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What is nonalcoholic fatty liver disease?

Nonalcoholic fatty liver disease is a buildup of extra fat in the liver cells. While it is normal for the liver to contain some fat, levels more than five to 10 percent of the liver’s weight is classified as fatty liver.

Risk factors

This condition typically occurs in people who are overweight, obese or have diabetes, high cholesterol or high triglycerides. Poor eating habits or rapid weight loss can also lead to nonalcoholic fatty liver disease.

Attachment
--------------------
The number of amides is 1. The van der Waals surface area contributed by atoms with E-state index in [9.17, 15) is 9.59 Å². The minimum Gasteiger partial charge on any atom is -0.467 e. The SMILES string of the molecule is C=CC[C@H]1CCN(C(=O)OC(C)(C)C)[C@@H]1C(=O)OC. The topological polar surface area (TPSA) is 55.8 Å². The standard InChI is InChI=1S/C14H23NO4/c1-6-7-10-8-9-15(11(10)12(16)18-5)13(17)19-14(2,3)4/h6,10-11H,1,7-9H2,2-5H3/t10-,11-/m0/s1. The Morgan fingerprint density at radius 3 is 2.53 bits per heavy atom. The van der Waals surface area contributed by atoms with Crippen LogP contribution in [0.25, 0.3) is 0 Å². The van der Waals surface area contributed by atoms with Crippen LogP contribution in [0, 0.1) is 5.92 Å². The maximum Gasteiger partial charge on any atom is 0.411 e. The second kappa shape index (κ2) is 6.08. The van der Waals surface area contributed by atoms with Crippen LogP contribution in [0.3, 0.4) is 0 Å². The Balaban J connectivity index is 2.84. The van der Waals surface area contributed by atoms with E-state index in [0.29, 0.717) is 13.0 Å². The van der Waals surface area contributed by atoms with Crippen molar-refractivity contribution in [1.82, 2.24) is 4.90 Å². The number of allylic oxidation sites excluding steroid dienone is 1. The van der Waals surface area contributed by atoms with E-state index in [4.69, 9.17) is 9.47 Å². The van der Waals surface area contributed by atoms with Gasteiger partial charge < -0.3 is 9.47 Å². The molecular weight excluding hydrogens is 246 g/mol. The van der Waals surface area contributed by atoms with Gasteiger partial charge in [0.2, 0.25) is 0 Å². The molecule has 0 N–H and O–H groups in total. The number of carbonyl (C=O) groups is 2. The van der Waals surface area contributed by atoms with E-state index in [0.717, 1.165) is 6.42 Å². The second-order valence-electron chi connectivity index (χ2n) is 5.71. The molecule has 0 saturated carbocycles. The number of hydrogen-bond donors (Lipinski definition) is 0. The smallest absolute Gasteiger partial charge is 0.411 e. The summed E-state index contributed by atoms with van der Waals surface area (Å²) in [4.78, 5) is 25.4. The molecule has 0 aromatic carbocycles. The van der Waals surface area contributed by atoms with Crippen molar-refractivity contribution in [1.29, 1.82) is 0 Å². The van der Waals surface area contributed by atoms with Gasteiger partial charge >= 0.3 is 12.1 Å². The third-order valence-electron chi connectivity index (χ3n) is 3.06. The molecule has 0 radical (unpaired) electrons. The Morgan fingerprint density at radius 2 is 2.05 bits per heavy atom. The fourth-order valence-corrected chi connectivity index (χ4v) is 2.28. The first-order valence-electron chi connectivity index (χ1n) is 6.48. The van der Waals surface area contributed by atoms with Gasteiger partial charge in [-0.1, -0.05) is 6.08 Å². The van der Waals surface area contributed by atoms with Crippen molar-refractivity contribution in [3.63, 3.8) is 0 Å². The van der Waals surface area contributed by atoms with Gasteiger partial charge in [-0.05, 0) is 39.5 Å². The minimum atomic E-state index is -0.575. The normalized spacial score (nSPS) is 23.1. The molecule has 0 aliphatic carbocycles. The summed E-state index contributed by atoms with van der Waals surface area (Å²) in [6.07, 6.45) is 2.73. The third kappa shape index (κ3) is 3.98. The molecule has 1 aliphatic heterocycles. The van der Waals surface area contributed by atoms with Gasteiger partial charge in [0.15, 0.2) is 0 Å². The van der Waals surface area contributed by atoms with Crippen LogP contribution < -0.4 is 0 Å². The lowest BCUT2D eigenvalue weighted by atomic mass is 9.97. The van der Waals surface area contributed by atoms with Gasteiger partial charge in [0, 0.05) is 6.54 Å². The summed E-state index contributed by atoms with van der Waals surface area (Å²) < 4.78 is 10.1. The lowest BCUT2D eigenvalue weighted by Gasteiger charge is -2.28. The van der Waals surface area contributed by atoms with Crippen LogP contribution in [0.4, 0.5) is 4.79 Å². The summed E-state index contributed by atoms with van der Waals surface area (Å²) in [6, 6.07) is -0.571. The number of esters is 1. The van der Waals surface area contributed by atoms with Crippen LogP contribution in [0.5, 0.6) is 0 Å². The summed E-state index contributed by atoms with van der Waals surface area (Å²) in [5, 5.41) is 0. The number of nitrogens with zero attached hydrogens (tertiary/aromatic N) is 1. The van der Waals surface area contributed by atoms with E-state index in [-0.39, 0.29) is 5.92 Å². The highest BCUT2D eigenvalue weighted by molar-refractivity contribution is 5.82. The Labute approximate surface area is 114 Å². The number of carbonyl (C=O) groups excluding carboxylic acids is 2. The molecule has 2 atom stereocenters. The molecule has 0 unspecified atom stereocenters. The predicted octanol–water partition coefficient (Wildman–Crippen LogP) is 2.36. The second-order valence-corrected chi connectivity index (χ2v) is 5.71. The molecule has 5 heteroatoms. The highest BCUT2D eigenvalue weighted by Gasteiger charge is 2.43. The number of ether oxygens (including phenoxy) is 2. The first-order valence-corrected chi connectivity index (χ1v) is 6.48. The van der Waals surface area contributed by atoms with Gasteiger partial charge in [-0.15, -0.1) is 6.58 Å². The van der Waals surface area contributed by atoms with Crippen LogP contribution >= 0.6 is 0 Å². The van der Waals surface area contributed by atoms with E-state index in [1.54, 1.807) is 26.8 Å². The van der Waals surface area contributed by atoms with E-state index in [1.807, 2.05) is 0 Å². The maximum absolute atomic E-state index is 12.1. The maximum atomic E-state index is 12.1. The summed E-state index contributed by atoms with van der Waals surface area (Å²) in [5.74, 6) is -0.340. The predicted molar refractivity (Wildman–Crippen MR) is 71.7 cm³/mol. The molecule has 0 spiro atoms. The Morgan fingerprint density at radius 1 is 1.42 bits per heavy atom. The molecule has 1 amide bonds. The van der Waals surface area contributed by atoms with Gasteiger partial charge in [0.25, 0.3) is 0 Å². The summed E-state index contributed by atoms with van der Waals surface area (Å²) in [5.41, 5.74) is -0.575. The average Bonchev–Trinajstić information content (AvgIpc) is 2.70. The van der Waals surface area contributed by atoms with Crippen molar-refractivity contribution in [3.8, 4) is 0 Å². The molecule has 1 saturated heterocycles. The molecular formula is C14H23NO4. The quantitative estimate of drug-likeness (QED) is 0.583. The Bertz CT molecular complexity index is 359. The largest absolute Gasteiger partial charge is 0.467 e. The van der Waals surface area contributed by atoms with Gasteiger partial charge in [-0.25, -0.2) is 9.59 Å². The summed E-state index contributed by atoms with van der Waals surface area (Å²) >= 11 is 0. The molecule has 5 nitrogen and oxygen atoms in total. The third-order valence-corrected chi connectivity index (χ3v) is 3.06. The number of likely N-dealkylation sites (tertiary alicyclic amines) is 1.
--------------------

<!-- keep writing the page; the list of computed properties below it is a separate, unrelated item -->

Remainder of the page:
How common is it?

Up to 25 percent of Americans are affected by nonalcoholic fatty liver disease.


Nonalcoholic fatty liver disease may cause the liver to swell and cause scarring (cirrhosis) over time. This may even lead to liver cancer and liver failure.

Eating a healthy diet and exercising may help prevent liver damage in the early stages, but a doctor can best personalize a plan to improve liver health.

There are more than 100 types of known chronic liver conditions—and many disproportionately affect women. At the Katz Institute for Women’s Health, our experts are dedicated to treating liver disease in women with a personalized touch.

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